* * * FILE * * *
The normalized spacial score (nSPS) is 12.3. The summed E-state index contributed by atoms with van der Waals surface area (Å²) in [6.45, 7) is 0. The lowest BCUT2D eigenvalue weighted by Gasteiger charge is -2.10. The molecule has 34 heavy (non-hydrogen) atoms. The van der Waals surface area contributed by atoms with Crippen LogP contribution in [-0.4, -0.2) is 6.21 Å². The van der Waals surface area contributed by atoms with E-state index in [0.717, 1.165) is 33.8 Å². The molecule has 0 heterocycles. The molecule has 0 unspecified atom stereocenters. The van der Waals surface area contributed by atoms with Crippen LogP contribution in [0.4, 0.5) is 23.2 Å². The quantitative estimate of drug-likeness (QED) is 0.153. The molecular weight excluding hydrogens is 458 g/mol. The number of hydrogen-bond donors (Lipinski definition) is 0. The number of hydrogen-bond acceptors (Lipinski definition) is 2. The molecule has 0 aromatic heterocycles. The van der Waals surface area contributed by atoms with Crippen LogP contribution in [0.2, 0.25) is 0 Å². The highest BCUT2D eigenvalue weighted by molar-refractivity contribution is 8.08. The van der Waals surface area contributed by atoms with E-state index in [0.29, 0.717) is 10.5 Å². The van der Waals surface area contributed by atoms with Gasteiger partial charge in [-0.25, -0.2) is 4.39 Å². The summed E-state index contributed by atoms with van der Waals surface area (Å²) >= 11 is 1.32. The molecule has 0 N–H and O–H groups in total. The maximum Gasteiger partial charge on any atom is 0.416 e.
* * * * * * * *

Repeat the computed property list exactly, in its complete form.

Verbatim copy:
The normalized spacial score (nSPS) is 12.3. The summed E-state index contributed by atoms with van der Waals surface area (Å²) in [6.45, 7) is 0. The lowest BCUT2D eigenvalue weighted by Gasteiger charge is -2.10. The molecule has 34 heavy (non-hydrogen) atoms. The van der Waals surface area contributed by atoms with Crippen LogP contribution in [-0.4, -0.2) is 6.21 Å². The van der Waals surface area contributed by atoms with E-state index in [0.717, 1.165) is 33.8 Å². The molecule has 0 heterocycles. The molecule has 0 unspecified atom stereocenters. The van der Waals surface area contributed by atoms with Crippen LogP contribution in [0.4, 0.5) is 23.2 Å². The quantitative estimate of drug-likeness (QED) is 0.153. The molecular weight excluding hydrogens is 458 g/mol. The number of hydrogen-bond donors (Lipinski definition) is 0. The number of hydrogen-bond acceptors (Lipinski definition) is 2. The molecule has 0 aromatic heterocycles. The van der Waals surface area contributed by atoms with Crippen LogP contribution in [0.2, 0.25) is 0 Å². The highest BCUT2D eigenvalue weighted by molar-refractivity contribution is 8.08. The van der Waals surface area contributed by atoms with E-state index in [0.29, 0.717) is 10.5 Å². The van der Waals surface area contributed by atoms with Gasteiger partial charge in [-0.25, -0.2) is 4.39 Å². The summed E-state index contributed by atoms with van der Waals surface area (Å²) >= 11 is 1.32. The molecule has 0 N–H and O–H groups in total. The maximum Gasteiger partial charge on any atom is 0.416 e.